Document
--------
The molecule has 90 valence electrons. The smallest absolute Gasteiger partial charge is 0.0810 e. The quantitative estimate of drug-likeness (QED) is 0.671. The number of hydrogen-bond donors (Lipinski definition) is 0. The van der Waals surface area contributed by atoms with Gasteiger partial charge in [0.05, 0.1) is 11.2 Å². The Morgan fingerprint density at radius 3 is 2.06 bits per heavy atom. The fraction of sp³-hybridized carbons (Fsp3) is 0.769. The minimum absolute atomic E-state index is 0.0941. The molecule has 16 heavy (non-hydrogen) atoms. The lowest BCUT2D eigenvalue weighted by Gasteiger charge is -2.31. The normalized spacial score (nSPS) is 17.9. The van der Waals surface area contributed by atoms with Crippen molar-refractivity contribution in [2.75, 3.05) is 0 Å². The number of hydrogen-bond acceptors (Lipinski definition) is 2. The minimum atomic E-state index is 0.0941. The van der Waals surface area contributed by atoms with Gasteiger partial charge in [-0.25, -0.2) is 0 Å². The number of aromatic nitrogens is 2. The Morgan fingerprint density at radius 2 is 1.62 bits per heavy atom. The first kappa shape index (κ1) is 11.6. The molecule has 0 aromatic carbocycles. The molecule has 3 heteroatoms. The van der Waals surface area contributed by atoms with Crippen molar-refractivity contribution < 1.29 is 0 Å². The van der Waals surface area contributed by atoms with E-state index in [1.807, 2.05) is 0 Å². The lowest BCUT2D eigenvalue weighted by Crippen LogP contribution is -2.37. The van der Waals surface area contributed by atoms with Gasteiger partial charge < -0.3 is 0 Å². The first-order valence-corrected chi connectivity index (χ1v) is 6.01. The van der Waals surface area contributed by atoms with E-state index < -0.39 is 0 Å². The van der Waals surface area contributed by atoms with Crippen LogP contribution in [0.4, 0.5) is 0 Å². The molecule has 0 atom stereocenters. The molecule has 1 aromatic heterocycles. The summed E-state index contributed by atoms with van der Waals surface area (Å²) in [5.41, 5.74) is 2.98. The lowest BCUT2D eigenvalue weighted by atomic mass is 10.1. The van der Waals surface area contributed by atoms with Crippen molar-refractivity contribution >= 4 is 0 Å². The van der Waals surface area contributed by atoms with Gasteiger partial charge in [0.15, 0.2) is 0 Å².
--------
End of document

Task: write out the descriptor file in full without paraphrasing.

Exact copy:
The molecule has 90 valence electrons. The smallest absolute Gasteiger partial charge is 0.0810 e. The quantitative estimate of drug-likeness (QED) is 0.671. The number of hydrogen-bond donors (Lipinski definition) is 0. The van der Waals surface area contributed by atoms with Gasteiger partial charge in [0.05, 0.1) is 11.2 Å². The Morgan fingerprint density at radius 3 is 2.06 bits per heavy atom. The fraction of sp³-hybridized carbons (Fsp3) is 0.769. The minimum absolute atomic E-state index is 0.0941. The molecule has 16 heavy (non-hydrogen) atoms. The lowest BCUT2D eigenvalue weighted by Gasteiger charge is -2.31. The normalized spacial score (nSPS) is 17.9. The van der Waals surface area contributed by atoms with Crippen molar-refractivity contribution in [2.75, 3.05) is 0 Å². The number of hydrogen-bond acceptors (Lipinski definition) is 2. The minimum atomic E-state index is 0.0941. The van der Waals surface area contributed by atoms with Gasteiger partial charge in [-0.25, -0.2) is 0 Å². The number of aromatic nitrogens is 2. The Morgan fingerprint density at radius 2 is 1.62 bits per heavy atom. The first kappa shape index (κ1) is 11.6. The molecule has 0 aromatic carbocycles. The molecule has 3 heteroatoms. The van der Waals surface area contributed by atoms with Crippen molar-refractivity contribution < 1.29 is 0 Å². The van der Waals surface area contributed by atoms with E-state index in [1.807, 2.05) is 0 Å². The lowest BCUT2D eigenvalue weighted by Crippen LogP contribution is -2.37. The van der Waals surface area contributed by atoms with Gasteiger partial charge < -0.3 is 0 Å². The first-order valence-corrected chi connectivity index (χ1v) is 6.01. The van der Waals surface area contributed by atoms with E-state index < -0.39 is 0 Å². The van der Waals surface area contributed by atoms with Crippen LogP contribution in [0.4, 0.5) is 0 Å². The molecule has 0 atom stereocenters. The molecule has 1 aromatic heterocycles. The summed E-state index contributed by atoms with van der Waals surface area (Å²) in [5.41, 5.74) is 2.98. The lowest BCUT2D eigenvalue weighted by atomic mass is 10.1. The van der Waals surface area contributed by atoms with Crippen molar-refractivity contribution >= 4 is 0 Å². The van der Waals surface area contributed by atoms with Gasteiger partial charge in [0.15, 0.2) is 0 Å².